Ex Parte Slaughter

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377 So. 2d 632 (1979)

Ex parte Charles Ray SLAUGHTER. (Re: Charles Ray Slaughter v. State of Alabama).


Supreme Court of Alabama.

November 9, 1979.

Charles E. Floyd, Phenix City, for petitioner.

Charles A. Graddick, Atty. Gen. and Sarah Kathryn Farnell, Asst. Atty. Gen., for respondent.


We granted certiorari to review the decision of the Court of Criminal Appeals which affirmed petitioner's conviction for robbery and sentence to ten years' imprisonment in the penitentiary. We reverse and remand because petitioner was denied his constitutional right to speedy trial.

The trial court denied petitioner's motion to quash the indictment on grounds of deprivation of his right to speedy trial and the Court of Criminal Appeals affirmed the conviction. Most of the facts are contained in the Court of Criminal Appeals' opinion. See Slaughter v. State, 377 So. 2d 625 (Ala. Cr.App.1979). Additional facts have been advanced by petitioner under Rule 39(k), ARAP.

The salient facts are as follows:

December 1, 1973, petitioner allegedly committed a robbery in Phenix City, Alabama. He was not then apprehended.

*633 October 5, 1974, Florida notified Phenix City authorities that petitioner was in custody and had signed a waiver of rights and a confession.

March 28, 1975, Petitioner was indicted by the Russell County Grand Jury in Phenix City and a writ of arrest was issued.

March 7, 1978, petitioner filed motion to quash the indictment, alleging denial of his right to speedy trial.

March 14, 1978, Russell County District Attorney requested extradition.

May 29, 1978, petitioner was returned to Phenix City, Russell County, Alabama, for trial under an "Executive Agreement."

Barker v. Wingo, 407 U.S. 514, 92 S. Ct. 2182, 33 L. Ed. 2d 101 (1972), is the yardstick by which any court must determine whether there was a denial of speedy trial in violation of the Sixth Amendment to the United States Constitution. The standards enumerated in Barker are: (1) Length of delay; (2) reason for delay; (3) defendant's assertion of his right and, (4) prejudice to the defendant.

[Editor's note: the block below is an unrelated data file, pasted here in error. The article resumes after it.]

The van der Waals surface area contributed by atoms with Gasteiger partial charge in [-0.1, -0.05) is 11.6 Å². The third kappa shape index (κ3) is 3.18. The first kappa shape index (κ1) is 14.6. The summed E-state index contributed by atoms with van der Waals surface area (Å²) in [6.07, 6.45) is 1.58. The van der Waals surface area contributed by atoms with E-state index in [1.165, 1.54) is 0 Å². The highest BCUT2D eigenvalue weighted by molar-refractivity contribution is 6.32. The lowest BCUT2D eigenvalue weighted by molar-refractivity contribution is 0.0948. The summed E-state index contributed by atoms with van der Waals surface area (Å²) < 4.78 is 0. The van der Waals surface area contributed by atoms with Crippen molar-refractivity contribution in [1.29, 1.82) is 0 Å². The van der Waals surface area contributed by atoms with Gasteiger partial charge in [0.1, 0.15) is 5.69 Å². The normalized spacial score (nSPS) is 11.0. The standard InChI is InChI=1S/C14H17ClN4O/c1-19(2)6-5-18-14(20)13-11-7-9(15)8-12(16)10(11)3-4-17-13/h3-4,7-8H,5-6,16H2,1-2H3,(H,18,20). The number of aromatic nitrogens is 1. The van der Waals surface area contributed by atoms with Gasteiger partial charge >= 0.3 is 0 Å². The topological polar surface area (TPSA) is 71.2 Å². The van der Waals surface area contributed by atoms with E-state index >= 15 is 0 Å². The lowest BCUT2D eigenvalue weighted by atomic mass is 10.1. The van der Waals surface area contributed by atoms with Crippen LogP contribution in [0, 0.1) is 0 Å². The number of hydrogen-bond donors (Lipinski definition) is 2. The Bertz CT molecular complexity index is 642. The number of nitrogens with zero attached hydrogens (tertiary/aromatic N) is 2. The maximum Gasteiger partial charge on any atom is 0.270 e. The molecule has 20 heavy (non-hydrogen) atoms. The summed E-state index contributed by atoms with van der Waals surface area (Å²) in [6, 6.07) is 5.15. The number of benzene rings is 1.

The Court of Criminal Appeals concluded that although Alabama has a constitutionally imposed duty to take affirmative action to return a prisoner from another state for trial, and that although the prosecuting officials in this case did not make a "good faith effort" to gain custody of the appellant, "in balancing the sensitive and difficult circumstances mandated by the four factors set forth in Barker v. Wingo, supra, we are hard pressed to find the appellant has suffered any real prejudice under the facts of this case." Slaughter v. State, 377 So. 2d 625 (Ala.Cr.App.1979). We cannot agree with this conclusion.

The length of delay from indictment to trial was three years, two and one-half months. In Barker, it was five years. The length of delay, however, in itself, is not the only significant factor. It must be weighed by the effect it has had on the accused's defense and on his person, and with the other standards enumerated. Barker, supra.

The reason for the delay is that Alabama officials were not diligent in trying to secure the accused for trial in Alabama. As noted in the opinion of the Court of Criminal Appeals, the state has an affirmative duty to take action to produce the accused. It cannot wait until the accused is "available." Here, Alabama did not meet that constitutional duty.